Kevin Kelly, 70, is an American writer, editor, technological trailblazer and the co-founder of ‘Wired’ Magazine. His latest book, ‘Excellent Advice For Living: Wisdom I Wish I’d Known Earlier’, is out now.
I GREW UP IN WESTFIELD, New Jersey. It was a very parochial, small-town upbringing. I was the eldest of five boys. My mother had five in five years. All of us were caesarean, too.
My first job was working as a page at the public library. I really should have been fired because they would send me downstairs where the old magazines were to retrieve old issues and I wouldn’t come back because I got stuck down there reading. I found it intoxicating.
A great leader should be able to paint a picture of the reputation that you are capable of stepping into. It might be much beyond what you imagine or believe you can do. My high school track coach did that for me. He believed I could run much faster and his belief enabled me to move up into that.
I had a religious conversion I was not expecting. In 1979 I was in Jerusalem and rather than encountering a euphoria, it was a very mechanical voice saying, ‘you should live like you’re prepared to die in six months’. That was the assignment. I decided to follow through and I did all the things you would do if you were expecting to die in six months; I was wholly prepared to die. But after six months, I woke up and had an actual, genuine, fabulous rebirth experience, as if I was coming out of the womb and seeing the world before me for the first time, but as an adult.
My ADVICE is that when you’re YOUNG, you should really TAKE some TIME OFF … to SWING IT, do SOMETHING that looks NOTHING like SUCCESS
I don’t welcome death, but I feel like I’ve rehearsed it. It’s helped me as I’ve gotten older to know that I’ve rehearsed that, in terms of living in a way that means I will have very few regrets.
I have been living online since 1981. I discovered there was this thing called ‘bulletin boards’. One person at a time would come in, post a message and then leave. That was the internet – bulletin boards.
We used to be called hackers. Now it’s ‘alpha geeks’. I was involved in the first Hackers Conference in 1984. One of the things that came out of the first conference was this notion of open-source software the value of it and what that free software would be about.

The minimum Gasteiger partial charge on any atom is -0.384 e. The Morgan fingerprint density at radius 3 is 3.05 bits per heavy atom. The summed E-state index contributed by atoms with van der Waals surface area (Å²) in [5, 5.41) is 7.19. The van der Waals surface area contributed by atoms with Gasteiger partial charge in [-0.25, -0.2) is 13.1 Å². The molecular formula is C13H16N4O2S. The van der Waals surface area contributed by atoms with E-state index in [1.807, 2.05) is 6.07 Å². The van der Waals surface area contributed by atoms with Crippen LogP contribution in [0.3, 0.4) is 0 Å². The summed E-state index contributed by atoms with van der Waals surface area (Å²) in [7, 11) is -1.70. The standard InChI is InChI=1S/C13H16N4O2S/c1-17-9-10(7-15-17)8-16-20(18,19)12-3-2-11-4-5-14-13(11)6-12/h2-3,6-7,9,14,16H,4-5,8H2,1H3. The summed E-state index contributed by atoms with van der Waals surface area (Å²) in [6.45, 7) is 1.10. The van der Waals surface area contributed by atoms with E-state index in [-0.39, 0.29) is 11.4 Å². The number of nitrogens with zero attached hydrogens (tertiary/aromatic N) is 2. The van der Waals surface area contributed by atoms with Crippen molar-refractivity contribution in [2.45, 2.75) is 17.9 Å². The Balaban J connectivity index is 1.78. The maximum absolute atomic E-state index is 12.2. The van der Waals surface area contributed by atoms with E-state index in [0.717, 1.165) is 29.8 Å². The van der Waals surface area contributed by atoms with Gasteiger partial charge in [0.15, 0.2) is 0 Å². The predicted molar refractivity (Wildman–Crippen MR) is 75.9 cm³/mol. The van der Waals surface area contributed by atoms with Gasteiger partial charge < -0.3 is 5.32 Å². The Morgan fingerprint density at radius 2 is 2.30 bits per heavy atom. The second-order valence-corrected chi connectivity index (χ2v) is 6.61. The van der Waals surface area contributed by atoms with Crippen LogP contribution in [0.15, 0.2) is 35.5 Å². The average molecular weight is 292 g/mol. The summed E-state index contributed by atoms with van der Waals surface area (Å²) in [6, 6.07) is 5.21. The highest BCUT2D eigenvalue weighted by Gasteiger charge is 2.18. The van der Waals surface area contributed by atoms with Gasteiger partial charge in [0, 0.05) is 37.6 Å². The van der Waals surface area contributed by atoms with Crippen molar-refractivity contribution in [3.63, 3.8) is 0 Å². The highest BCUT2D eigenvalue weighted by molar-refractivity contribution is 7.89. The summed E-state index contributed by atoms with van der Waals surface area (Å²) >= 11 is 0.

When we launched Wired in 1993, we were trying to sell the internet. We were trying to say, ‘there’s something important coming and we can reach the people who are making this happen’.
The thing we got most wrong was that the internet was going to be completely peer-to-peer and that the audience would be making most of the content, rather than a media company like Wired. Users would have their own channels, where they would do their own thing and have their own followers. We didn’t see that coming.
Kids today are very career oriented. My advice is that when you’re young, you should really take some time off if you can possibly swing it, to do something that looks nothing like success; that looks crazy, weird, bizarre, dangerous, unprofitable – anything except success.
I have a DEATH countdown CLOCK on my COMPUTER that ESTIMATES the number of DAYS … I FIND it very FOCUSING.
I’m an optimist not because I think our problems are smaller than we think, but because our capacity to solve problems is greater than we think. It’s the most optimistic people in every generation that create the next future. Smart phones, electric cars – all this stuff is made by optimists who believed something impossible could happen.
AI is under-hyped. But it’s also over-hyped. It’s over-hyped for the short term – I don’t even think we have AI now. In 30 years, we’ll look back and say, ‘that wasn’t AI, it was just machine learning’. It’s under- hyped because in 50 to 100 years, it will touch basically everything in the same way that our artificial power – electricity, gasoline engines – affects everything we do today.
I urge young people to work on inventing a new way to be successful. You want to do something that doesn’t look like success, because that’s really the old definition of success – you’re trying to imitate someone else’s path.
I have 5824 days left to do everything I need to do. I have a death countdown clock on my computer that estimates the number of days, based on my actuarial insurance table and I find it very focusing.
We’re not made atoms, we’re made of stories. And I think that if you can tell a story about something, you’ll really go far.
Excellent Advice For Living: Wisdom I Wish I’d Known Earlier by Kevin Kelly is avaliable now.